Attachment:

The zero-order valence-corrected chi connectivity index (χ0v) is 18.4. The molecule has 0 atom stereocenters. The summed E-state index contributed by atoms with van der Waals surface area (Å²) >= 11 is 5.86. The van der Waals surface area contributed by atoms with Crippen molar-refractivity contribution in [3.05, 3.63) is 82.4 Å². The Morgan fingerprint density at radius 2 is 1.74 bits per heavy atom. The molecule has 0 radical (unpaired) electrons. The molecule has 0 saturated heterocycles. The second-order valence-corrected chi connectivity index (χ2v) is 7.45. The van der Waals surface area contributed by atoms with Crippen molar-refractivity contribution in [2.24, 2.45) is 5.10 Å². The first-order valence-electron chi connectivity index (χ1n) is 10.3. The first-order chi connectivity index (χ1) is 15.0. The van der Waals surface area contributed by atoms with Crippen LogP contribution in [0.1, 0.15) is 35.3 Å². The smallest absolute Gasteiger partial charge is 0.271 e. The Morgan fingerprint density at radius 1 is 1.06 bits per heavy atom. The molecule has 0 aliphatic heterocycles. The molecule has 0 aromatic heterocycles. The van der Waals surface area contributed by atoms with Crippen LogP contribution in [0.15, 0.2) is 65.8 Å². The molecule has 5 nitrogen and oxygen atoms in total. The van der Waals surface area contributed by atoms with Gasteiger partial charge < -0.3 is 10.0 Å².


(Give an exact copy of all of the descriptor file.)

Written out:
The zero-order valence-corrected chi connectivity index (χ0v) is 18.4. The molecule has 0 atom stereocenters. The summed E-state index contributed by atoms with van der Waals surface area (Å²) >= 11 is 5.86. The van der Waals surface area contributed by atoms with Crippen molar-refractivity contribution in [3.05, 3.63) is 82.4 Å². The Morgan fingerprint density at radius 2 is 1.74 bits per heavy atom. The molecule has 0 radical (unpaired) electrons. The molecule has 0 saturated heterocycles. The second-order valence-corrected chi connectivity index (χ2v) is 7.45. The van der Waals surface area contributed by atoms with Crippen molar-refractivity contribution in [2.24, 2.45) is 5.10 Å². The first-order valence-electron chi connectivity index (χ1n) is 10.3. The first-order chi connectivity index (χ1) is 15.0. The van der Waals surface area contributed by atoms with Crippen LogP contribution in [0.1, 0.15) is 35.3 Å². The smallest absolute Gasteiger partial charge is 0.271 e. The Morgan fingerprint density at radius 1 is 1.06 bits per heavy atom. The molecule has 0 aliphatic heterocycles. The molecule has 0 aromatic heterocycles. The van der Waals surface area contributed by atoms with Crippen LogP contribution in [0.15, 0.2) is 65.8 Å². The molecule has 5 nitrogen and oxygen atoms in total. The van der Waals surface area contributed by atoms with Gasteiger partial charge < -0.3 is 10.0 Å².